# The vendor Key is used to define the name of the entity that is responsible for packaging the software. Normally, this would be the name of an organization

# The URL key is used to define a Uniform Resource Locator that can be used to obtain additional information about the packaged software. The data is written into OGPM's database when the package is installed.

# The Packager key is used to hold the name and contact information for the person or persons who built the package. Normally, this would be the person that actually built the package, or in a larger organization, a public relations contact. In either case, contact information such as an e-mail address or phone number should be included, so customers can send either money or hate mail, depending on their satisfaction with the packaged software.
Packager=Rolf Kalbermatter <>


# OGPM ensures that if a package is installed, the system environment has everything the package requires in order to operate properly. Likewise, when an installed package is erased OGPM can make sure no other package relies on the package being erased. This dependency capability can be very helpful when endusers install and erase packages on their own. It makes it more difficult for them to paint themselves into a corner, package-wise. However, in order for OGPM to be able to take more than basic dependency information into account, the package builder must add the appropriate dependency information to the package.

# The Requires key is used to alert OGPM to the fact that the package needs to have certain capabilities available in order to operate properly. These capabilities refer to the name of another package. When the requires key references a package name, version comparisons may also be included by following the package name with <, >, =, >=, or <=, and a version specification. To get even more specific, a package's release may be included as well.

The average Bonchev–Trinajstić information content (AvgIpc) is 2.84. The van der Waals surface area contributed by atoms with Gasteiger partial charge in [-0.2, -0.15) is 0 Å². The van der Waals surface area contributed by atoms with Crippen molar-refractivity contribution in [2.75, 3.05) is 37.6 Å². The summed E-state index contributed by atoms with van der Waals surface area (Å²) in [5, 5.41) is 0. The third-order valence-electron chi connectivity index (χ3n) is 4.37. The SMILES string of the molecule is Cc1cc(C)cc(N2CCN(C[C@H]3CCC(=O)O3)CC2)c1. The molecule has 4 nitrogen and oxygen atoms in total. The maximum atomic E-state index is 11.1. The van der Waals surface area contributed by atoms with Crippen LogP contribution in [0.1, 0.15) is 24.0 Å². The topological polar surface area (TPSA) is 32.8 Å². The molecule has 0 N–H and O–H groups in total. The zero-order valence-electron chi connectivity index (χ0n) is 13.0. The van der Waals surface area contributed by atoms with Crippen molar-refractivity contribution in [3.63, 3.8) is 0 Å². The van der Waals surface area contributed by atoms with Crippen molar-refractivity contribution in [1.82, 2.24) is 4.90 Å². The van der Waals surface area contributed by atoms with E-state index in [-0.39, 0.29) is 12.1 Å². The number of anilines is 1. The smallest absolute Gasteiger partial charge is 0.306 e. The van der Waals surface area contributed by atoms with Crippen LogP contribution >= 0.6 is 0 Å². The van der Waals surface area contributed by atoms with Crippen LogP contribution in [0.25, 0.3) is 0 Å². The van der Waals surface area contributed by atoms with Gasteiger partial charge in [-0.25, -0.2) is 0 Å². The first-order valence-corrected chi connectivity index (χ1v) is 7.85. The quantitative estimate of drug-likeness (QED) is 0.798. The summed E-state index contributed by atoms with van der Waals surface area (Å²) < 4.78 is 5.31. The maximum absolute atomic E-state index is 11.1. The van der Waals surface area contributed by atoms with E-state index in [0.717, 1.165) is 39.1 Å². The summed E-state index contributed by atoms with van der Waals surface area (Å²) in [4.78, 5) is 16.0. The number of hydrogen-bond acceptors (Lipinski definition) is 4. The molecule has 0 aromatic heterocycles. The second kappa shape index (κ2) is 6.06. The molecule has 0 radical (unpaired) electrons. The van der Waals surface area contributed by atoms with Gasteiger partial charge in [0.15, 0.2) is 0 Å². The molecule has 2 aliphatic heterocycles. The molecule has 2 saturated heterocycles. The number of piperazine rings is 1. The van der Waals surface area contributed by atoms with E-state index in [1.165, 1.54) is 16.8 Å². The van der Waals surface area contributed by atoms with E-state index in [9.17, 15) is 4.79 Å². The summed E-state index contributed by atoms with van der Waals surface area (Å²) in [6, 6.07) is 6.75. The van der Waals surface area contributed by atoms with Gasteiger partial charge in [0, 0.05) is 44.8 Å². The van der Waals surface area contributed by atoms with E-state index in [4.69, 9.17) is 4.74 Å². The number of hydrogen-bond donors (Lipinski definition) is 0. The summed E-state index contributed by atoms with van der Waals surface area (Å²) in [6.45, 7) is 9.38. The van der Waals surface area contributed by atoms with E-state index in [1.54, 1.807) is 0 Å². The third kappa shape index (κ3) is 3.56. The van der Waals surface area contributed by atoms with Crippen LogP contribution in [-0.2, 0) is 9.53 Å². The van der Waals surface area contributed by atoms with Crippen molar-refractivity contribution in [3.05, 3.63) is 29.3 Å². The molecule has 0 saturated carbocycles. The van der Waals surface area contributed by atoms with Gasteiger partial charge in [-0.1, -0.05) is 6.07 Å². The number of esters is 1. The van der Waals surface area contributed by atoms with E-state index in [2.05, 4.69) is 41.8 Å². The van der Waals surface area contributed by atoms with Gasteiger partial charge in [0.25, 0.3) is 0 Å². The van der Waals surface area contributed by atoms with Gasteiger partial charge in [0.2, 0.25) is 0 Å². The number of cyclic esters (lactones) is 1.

#Requires="bar >= 2.7-4; baz = 2.1-1"

# The conflicts key is the logical complement to the requires key. The requires key is used to specify what packages must be present in order for the current package to operate properly. The conflicts key is used to specify what packages cannot be installed if the current package is to operate properly. The conflicts key has the same format as the requires key; namely, the key is followed by a package name.
#Conflicts="foo <= 2.7"

# The AutoReqProv key is used to control the automatic dependency processing performed when the package is being built. Normally, as each package is built, all VIs being packaged are analyzed to determine their package requirements. These requirements are automatically added to the package's requirements. By doing this, OGPM reduces the need for package builders to manually add dependency information to their packages. However, there are times when OGPM's automatic dependency processing may not be desirable. In those cases the autoreqprov key can be used to disable automatic dependency processing. OGPM defaults to performing automatic dependency processing. To disable automatic dependency processing, set this key to FALSE.



# The exclude keys directs OGPM to ensure that the package does not attempt to build on the excluded LabVIEW Version/Systems, Platforms, or OSes. The reasons for preventing a package from building on a certain version might include: (1) The software has not yet been ported to the excluded LabVIEW version. (2) The software would serve no purpose on the excluded LabVIEW version. An example of the first case might be that the software was designed based on the assumption that features of LabVIEW are available. In the second case, software that depended on or are manipulated by low-level features of a given LabVIEW version, should be excluded from building on a different version. One or more LabVIEW versions may be specified after the ExcludeVersion tag, separated by either spaces or commas. Here is an example: ExcludeVersion=<6.0. In this example, OGPM would not attempt to build the package on any version of LabVIEW less than 6.0. The package would build on any other versions, however. If a build is attempted on an excluded version, an error will result. Note that if your goal is to ensure that a package will only build on one version, then you should use the ExclusiveVersion tag.